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The Marine Corps's first new sniper rifle since the Vietnam War is finally ready for a fight
The wait is over: the Marine Corps's brand new sniper is officially ready for action.
The Mk13 Mod 7 sniper rifle reached full operational capacity earlier this year after extensive testing, Marine Corps Systems Command announced on Wednesday. Now, the new rifle is finally available in both scout snipers and recon Marine arsenals.
"Scout snipers are now being fielded a weapon system that makes them even more lethal at distance than they were previously," MARCORSYSCOM project officer Capt. Nick Berger said in a release. "This weapon better prepares us to take the fight to any adversary in any clime and place."
Selected back back in March 2018 as a much-needed and long-overdue replacement for the M40 sniper system that Marines have wielded since the Vietnam War, the Mk13 is chambered in .300 Winchester Magnum and offers an effective range well over 1,000 yards,
While that effective range is nowhere near that of the Army's 1,300-yard M2010 Enhanced Sniper Rifle and U.S. Special Operations Command's 1,600-yard Precision Sniper Rifle, it far outstrips the M40's comparatively limited reach amid the Pentagon's ongoing emphasis on lethality and precision fires.
"When shooting the Mk13, the bullet remains stable for much longer," MARCORSYSCOM infantry weapons team leader Maj. Mike Brisker said in a release. "The weapon gives you enough extra initial velocity that it stays supersonic for a much longer distance than the M40A6."
The Corps started fielding the a handful of infantry and reconnaissance battalions and scout sniper schoolhouses with the 1st Marine Expeditionary Force in September 2018, with plans to roll out the new system II MEF and II MEF units.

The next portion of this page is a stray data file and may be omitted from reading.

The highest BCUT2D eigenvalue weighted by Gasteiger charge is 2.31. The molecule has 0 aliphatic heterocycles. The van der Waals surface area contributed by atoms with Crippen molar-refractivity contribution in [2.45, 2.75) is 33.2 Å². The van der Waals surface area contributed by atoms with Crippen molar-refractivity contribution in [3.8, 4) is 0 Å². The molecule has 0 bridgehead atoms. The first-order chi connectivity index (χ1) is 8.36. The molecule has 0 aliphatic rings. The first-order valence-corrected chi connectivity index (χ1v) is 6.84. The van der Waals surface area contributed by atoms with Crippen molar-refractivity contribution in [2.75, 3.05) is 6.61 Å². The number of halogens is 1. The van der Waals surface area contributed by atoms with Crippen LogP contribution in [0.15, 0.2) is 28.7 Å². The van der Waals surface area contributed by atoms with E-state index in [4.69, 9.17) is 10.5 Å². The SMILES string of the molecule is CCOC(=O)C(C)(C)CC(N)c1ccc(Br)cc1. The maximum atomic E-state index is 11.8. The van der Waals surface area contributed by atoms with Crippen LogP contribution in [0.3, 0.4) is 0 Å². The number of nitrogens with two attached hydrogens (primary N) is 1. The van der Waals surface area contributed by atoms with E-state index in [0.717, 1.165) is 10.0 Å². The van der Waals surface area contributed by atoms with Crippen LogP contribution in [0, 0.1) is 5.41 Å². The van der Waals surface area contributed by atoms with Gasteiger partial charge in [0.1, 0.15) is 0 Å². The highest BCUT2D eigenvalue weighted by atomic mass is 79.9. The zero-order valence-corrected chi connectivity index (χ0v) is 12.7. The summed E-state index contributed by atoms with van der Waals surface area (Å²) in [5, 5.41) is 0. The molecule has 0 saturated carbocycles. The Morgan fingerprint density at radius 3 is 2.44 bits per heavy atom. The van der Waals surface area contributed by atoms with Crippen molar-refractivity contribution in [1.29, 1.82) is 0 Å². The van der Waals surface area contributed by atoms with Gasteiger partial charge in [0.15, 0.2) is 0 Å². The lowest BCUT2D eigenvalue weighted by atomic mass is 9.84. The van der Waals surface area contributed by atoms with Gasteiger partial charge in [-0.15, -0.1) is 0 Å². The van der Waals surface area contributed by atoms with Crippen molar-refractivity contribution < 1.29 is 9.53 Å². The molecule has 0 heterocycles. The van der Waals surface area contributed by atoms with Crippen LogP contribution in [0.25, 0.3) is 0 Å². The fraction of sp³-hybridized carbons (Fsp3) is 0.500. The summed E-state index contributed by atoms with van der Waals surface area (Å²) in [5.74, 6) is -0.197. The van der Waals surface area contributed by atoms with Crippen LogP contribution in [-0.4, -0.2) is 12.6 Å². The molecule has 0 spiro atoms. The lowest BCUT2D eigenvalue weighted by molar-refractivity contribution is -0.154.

But according to MARCORSYSCOM, a scout sniper platoon with the "Darkhorse" 3rd Battalion, 5th Marines have been enjoying the Mk13 for "more than a year" — and according to the system's program officers, the feedback has been overwhelmingly positive.
"At our new equipment trainings, the resounding feedback from the scout snipers was that this rifle is a positive step forward in the realm of precision-fire weapons," Berger, the MARCORSYSCOM project officer, said in the release. "Overall, there has been positive feedback from the fleet."
The 2020 National Defense Authorization Act would allow service members to seek compensation when military doctors make mistakes that harm them, but they would still be unable to file medical malpractice lawsuits against the federal government.
On Monday night, Congress announced that it had finalized the NDAA, which must be passed by the House and Senate before going to President Donald Trump. If the president signs the NDAA into law, it would mark the first time in nearly seven decades that U.S. military personnel have had legal recourse to seek payment from the military in cases of medical malpractice.
A major serving at U.S. Army Cyber Command has been charged with distributing child pornography, according to the Justice Department.
Maj. Jason Michael Musgrove, who is based at Fort Gordon, Georgia, has been remanded to the U.S. Marshals service, a news release from the U.S. Attorney's Office for the Southern District of Georgia says.
Navy senior leaders could decide whether or not to approve the new I-Boot 5 early in 2020, said Rob Carroll, director of the uniform matters office at the Chief of Naval Personnel's office.
"The I-Boot 5 is currently wrapping up its actual wear test, its evaluation," Carroll told Task & Purpose on Monday. "We're hoping that within the first quarter of calendar year 2020 that we'll be able to present leadership with the information that they need to make an informed decision."
Oklahoma Congresspeople slam private housing contractor at Tinker Air Force Base for negligence, fraud
U.S. Sen. Jim Inhofe and U.S. Rep. Kendra Horn leveled harsh criticism last week at the contractor accused of negligence and fraudulent activity while operating private housing at Tinker Air Force Base and other military installations.
Inhofe, chairman of the Senate Armed Services Committee, referred to Balfour Beatty Communities as "notorious." Horn, a member of the House Armed Services Committee, told a company executive she was "incredibly disappointed you have failed to live up to your responsibility for taking care of the people that are living in these houses."
The Saudi national who killed three students on a U.S. Naval Air station in Pensacola was in the United States on a training exchange program.
On Sunday, Sen. Rick Scott said the United States should suspend that program, which brings foreign nationals to America for military training, pending a "full review."